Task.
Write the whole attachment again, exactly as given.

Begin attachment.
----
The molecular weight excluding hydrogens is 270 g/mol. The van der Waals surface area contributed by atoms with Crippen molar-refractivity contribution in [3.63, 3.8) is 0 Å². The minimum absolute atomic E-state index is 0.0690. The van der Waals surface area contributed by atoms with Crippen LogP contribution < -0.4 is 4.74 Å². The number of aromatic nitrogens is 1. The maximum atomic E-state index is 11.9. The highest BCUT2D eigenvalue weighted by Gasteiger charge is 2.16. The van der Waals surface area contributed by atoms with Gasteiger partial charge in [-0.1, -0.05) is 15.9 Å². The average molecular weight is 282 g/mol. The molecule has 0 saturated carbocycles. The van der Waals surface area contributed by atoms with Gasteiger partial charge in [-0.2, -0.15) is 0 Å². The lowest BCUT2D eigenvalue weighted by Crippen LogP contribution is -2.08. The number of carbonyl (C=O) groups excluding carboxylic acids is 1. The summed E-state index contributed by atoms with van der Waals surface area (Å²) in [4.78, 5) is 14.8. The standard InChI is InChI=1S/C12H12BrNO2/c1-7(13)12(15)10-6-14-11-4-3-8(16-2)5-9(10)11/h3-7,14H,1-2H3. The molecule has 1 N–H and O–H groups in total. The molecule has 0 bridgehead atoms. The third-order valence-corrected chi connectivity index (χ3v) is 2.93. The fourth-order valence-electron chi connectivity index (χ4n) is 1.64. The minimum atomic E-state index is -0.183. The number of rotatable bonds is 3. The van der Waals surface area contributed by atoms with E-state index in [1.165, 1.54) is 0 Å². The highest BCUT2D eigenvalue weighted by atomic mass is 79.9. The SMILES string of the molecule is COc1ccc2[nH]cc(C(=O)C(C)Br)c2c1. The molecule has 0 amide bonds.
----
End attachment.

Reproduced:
The molecular weight excluding hydrogens is 270 g/mol. The van der Waals surface area contributed by atoms with Crippen molar-refractivity contribution in [3.63, 3.8) is 0 Å². The minimum absolute atomic E-state index is 0.0690. The van der Waals surface area contributed by atoms with Crippen LogP contribution < -0.4 is 4.74 Å². The number of aromatic nitrogens is 1. The maximum atomic E-state index is 11.9. The highest BCUT2D eigenvalue weighted by Gasteiger charge is 2.16. The van der Waals surface area contributed by atoms with Gasteiger partial charge in [-0.1, -0.05) is 15.9 Å². The average molecular weight is 282 g/mol. The molecule has 0 saturated carbocycles. The van der Waals surface area contributed by atoms with Gasteiger partial charge in [-0.2, -0.15) is 0 Å². The lowest BCUT2D eigenvalue weighted by Crippen LogP contribution is -2.08. The number of carbonyl (C=O) groups excluding carboxylic acids is 1. The summed E-state index contributed by atoms with van der Waals surface area (Å²) in [4.78, 5) is 14.8. The standard InChI is InChI=1S/C12H12BrNO2/c1-7(13)12(15)10-6-14-11-4-3-8(16-2)5-9(10)11/h3-7,14H,1-2H3. The molecule has 1 N–H and O–H groups in total. The molecule has 0 bridgehead atoms. The third-order valence-corrected chi connectivity index (χ3v) is 2.93. The fourth-order valence-electron chi connectivity index (χ4n) is 1.64. The minimum atomic E-state index is -0.183. The number of rotatable bonds is 3. The van der Waals surface area contributed by atoms with E-state index in [1.165, 1.54) is 0 Å². The highest BCUT2D eigenvalue weighted by atomic mass is 79.9. The SMILES string of the molecule is COc1ccc2[nH]cc(C(=O)C(C)Br)c2c1. The molecule has 0 amide bonds.